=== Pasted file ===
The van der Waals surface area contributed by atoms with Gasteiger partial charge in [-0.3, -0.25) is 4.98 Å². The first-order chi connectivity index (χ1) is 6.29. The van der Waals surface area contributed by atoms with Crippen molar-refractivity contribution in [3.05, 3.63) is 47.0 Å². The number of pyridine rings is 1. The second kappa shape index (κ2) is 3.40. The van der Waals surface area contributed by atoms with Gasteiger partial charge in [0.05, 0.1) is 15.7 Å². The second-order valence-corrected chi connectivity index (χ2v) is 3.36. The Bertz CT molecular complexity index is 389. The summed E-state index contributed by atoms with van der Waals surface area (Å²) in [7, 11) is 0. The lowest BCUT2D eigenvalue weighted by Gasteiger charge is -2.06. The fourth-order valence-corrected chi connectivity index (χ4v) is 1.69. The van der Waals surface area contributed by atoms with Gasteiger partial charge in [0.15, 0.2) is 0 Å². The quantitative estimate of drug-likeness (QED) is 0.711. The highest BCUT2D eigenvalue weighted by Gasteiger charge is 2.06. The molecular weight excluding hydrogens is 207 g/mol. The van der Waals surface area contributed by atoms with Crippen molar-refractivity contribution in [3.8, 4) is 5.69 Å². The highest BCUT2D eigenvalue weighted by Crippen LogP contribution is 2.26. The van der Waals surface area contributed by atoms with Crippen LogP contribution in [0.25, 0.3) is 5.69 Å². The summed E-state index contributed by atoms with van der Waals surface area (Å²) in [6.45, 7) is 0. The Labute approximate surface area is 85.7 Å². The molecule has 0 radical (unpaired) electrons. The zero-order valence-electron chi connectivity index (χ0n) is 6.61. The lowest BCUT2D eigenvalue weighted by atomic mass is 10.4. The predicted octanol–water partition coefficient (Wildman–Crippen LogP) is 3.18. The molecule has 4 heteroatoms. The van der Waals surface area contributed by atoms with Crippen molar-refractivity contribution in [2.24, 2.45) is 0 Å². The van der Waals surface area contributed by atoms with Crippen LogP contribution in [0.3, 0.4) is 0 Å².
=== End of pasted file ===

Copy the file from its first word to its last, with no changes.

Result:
The van der Waals surface area contributed by atoms with Gasteiger partial charge in [-0.3, -0.25) is 4.98 Å². The first-order chi connectivity index (χ1) is 6.29. The van der Waals surface area contributed by atoms with Crippen molar-refractivity contribution in [3.05, 3.63) is 47.0 Å². The number of pyridine rings is 1. The second kappa shape index (κ2) is 3.40. The van der Waals surface area contributed by atoms with Gasteiger partial charge in [0.05, 0.1) is 15.7 Å². The second-order valence-corrected chi connectivity index (χ2v) is 3.36. The Bertz CT molecular complexity index is 389. The summed E-state index contributed by atoms with van der Waals surface area (Å²) in [7, 11) is 0. The lowest BCUT2D eigenvalue weighted by Gasteiger charge is -2.06. The fourth-order valence-corrected chi connectivity index (χ4v) is 1.69. The van der Waals surface area contributed by atoms with Gasteiger partial charge in [0.15, 0.2) is 0 Å². The quantitative estimate of drug-likeness (QED) is 0.711. The highest BCUT2D eigenvalue weighted by Gasteiger charge is 2.06. The molecular weight excluding hydrogens is 207 g/mol. The van der Waals surface area contributed by atoms with Crippen molar-refractivity contribution in [3.8, 4) is 5.69 Å². The highest BCUT2D eigenvalue weighted by Crippen LogP contribution is 2.26. The van der Waals surface area contributed by atoms with Crippen LogP contribution in [0.25, 0.3) is 5.69 Å². The summed E-state index contributed by atoms with van der Waals surface area (Å²) in [6.45, 7) is 0. The Labute approximate surface area is 85.7 Å². The molecule has 0 radical (unpaired) electrons. The zero-order valence-electron chi connectivity index (χ0n) is 6.61. The lowest BCUT2D eigenvalue weighted by atomic mass is 10.4. The predicted octanol–water partition coefficient (Wildman–Crippen LogP) is 3.18. The molecule has 4 heteroatoms. The van der Waals surface area contributed by atoms with Crippen molar-refractivity contribution in [2.24, 2.45) is 0 Å². The van der Waals surface area contributed by atoms with Crippen LogP contribution in [0.3, 0.4) is 0 Å².